DER SPIEGEL: We on the outside didn't hear anything about such battles, but we did learn of your hunger strike during the World Cup in Russia, when you demanded the release of Ukrainian prisoners in the country. You were apparently planning another one?
Sentsov: During my hunger strike, I knew that neither I nor the others would be released. But I wanted to generate attention. I stuck with it until the laboratory test results became dangerous. I could feel that death wasn't far off. I knew that it would take me a long time to recover from the hunger strike and that I might have done permanent damage. But later, they allowed me to exercise three times a week. There was an area with a rack, a horizontal bar and a rusty dumbbell. That is where I readied myself for a second hunger strike. I thought: The first time, you began with very little body mass, and you felt terrible immediately. The next time, do it with maximum weight so that you have reserves. I wanted to start the hunger strike in late May or early June. But then there was movement on the prisoner exchange.
DER SPIEGEL: Documentary filmmaker Askold Kurov made a film about your trial and there was one scene I found particularly disturbing. It is a video from the Russian secret service agency FSB of your interrogation. One agent says in a quiet, earnest voice: "The court will clear it up. Russia's courts are the most humane in the world." Essentially, it's a cruel joke at the expense of the prisoner.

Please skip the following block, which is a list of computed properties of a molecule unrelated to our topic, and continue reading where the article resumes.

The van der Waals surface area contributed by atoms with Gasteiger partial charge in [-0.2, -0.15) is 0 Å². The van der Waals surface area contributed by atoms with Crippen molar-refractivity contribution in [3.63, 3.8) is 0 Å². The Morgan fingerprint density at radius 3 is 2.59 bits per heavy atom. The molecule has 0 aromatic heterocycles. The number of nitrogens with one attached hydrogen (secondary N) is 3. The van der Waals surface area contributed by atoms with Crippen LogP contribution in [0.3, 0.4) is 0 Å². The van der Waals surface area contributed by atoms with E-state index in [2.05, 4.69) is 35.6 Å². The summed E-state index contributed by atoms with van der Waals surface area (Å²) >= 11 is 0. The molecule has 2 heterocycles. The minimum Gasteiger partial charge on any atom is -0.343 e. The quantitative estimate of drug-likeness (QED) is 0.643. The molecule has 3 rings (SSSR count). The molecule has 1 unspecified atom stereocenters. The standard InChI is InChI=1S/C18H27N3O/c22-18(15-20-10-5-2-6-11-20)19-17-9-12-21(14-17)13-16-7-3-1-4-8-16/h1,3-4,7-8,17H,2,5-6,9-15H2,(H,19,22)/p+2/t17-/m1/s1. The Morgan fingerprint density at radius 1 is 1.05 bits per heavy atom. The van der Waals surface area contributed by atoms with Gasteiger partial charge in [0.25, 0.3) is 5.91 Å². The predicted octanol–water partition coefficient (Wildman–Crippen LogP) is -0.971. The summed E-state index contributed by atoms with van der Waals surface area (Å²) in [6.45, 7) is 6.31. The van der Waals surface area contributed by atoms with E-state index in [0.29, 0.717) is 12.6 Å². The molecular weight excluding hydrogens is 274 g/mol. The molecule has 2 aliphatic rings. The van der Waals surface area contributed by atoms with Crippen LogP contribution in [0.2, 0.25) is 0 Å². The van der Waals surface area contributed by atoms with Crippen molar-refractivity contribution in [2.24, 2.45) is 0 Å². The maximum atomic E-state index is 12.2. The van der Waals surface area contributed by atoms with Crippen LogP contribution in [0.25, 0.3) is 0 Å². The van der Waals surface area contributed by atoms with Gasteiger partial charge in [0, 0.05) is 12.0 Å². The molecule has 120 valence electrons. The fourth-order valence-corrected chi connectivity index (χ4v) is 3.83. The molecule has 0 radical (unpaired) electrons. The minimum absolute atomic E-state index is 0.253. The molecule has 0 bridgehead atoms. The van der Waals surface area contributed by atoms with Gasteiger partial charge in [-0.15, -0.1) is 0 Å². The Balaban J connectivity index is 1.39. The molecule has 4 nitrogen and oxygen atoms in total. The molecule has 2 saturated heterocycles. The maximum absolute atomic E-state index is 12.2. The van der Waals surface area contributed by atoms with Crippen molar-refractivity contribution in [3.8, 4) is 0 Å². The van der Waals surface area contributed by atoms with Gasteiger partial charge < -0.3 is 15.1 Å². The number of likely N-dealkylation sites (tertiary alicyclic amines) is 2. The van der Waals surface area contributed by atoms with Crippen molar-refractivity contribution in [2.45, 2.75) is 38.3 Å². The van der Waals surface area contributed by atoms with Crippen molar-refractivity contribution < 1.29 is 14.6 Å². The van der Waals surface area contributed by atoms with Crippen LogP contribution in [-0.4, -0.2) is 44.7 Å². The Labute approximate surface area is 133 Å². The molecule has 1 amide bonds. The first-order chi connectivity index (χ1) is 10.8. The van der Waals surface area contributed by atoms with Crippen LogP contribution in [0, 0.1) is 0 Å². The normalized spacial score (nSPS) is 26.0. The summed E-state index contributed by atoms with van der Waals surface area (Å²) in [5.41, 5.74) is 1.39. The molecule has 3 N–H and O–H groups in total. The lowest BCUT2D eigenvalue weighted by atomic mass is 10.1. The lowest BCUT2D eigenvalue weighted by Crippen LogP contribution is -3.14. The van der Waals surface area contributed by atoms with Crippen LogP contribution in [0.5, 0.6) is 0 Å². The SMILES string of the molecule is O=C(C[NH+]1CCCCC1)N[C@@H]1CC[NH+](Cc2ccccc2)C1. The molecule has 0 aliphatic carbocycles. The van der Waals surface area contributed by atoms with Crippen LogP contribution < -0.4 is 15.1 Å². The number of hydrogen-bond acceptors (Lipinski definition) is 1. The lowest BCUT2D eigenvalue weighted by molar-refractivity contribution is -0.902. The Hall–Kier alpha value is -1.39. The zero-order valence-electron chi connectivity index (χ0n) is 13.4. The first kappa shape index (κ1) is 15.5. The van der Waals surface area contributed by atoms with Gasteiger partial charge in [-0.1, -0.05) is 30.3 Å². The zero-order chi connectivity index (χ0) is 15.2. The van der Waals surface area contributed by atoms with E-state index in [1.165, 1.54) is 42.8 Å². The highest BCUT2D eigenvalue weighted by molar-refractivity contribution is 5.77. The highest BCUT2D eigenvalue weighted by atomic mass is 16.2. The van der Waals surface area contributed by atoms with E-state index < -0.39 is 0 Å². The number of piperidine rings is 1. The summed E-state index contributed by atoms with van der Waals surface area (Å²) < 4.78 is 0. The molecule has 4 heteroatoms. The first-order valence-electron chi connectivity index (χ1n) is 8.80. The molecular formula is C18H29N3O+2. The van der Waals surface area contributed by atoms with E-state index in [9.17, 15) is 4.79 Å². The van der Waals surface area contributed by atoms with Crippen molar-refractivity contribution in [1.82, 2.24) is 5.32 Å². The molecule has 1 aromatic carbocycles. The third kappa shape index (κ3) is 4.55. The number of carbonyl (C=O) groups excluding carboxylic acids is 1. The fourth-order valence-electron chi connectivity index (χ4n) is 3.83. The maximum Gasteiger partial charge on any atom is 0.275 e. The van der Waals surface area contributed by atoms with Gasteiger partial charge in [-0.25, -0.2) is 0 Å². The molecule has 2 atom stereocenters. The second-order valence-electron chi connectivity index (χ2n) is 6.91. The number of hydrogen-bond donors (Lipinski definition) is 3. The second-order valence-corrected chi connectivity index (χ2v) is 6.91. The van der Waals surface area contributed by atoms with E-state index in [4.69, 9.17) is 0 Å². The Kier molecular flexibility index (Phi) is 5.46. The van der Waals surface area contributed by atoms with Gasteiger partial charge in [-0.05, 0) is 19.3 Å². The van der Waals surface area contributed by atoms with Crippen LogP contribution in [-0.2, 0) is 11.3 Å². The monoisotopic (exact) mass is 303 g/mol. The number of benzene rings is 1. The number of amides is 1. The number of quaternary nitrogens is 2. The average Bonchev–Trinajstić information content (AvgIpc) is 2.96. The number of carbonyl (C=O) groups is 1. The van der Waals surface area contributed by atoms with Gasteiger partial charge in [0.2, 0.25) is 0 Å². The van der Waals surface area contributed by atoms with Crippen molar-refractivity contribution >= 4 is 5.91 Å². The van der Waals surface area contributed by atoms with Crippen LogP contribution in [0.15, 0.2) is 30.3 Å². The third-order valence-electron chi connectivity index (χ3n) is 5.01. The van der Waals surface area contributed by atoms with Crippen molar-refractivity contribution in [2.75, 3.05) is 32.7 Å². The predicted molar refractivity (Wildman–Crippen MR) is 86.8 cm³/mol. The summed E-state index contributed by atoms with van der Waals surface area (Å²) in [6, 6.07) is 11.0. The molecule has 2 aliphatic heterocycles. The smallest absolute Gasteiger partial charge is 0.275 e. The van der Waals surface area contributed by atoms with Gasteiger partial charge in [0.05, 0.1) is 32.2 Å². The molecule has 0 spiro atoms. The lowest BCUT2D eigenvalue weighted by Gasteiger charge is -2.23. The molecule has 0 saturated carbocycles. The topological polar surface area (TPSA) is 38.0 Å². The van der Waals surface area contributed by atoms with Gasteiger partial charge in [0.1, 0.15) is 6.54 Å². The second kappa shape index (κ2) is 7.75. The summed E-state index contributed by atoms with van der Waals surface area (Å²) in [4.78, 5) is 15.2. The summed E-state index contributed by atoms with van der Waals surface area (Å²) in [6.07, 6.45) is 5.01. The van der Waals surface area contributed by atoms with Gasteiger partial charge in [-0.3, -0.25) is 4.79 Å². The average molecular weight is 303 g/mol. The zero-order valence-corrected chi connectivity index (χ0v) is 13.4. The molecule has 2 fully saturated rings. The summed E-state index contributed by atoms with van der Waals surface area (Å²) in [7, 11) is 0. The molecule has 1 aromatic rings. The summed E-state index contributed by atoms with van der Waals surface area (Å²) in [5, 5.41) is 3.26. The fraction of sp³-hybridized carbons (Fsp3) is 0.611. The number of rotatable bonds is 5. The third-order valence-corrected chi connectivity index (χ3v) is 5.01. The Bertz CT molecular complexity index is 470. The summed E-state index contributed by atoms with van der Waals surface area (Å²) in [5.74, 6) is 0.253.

Sentsov: I'm glad that the video exists! It shows how they work. First, they tried to break me -- that was immediately after my arrest. Then, they offered me a deal: Seven years in prison for a confession and for some names. They wanted me to incriminate someone important in Kiev, they didn't care who. Otherwise, they threatened to lock me away for 20 years. For the entire year that I was held in pretrial detention in Moscow's Lefortovo prison, they tried using soft power, so to speak. It was like a psychological battle of attrition. The video shows exactly that. Someone speaks to you in a friendly voice, but at the same time, they taunt and tease you. That's how it was the entire time. They try to get under your skin.
DER SPIEGEL: In your closing statement in court, you quoted from "The Master and Margarita," the Soviet-era novel from Mikhail Bulgakov. It is a book about another trial, the one against Jesus. And it is about the regret felt by Pontius Pilate because he wasn't able to find the courage to follow his convictions and set Jesus free. You quoted the line: "Cowardice is the worst sin of all." Did you have the impression that your judges might someday reconsider their behavior and ultimately regret it?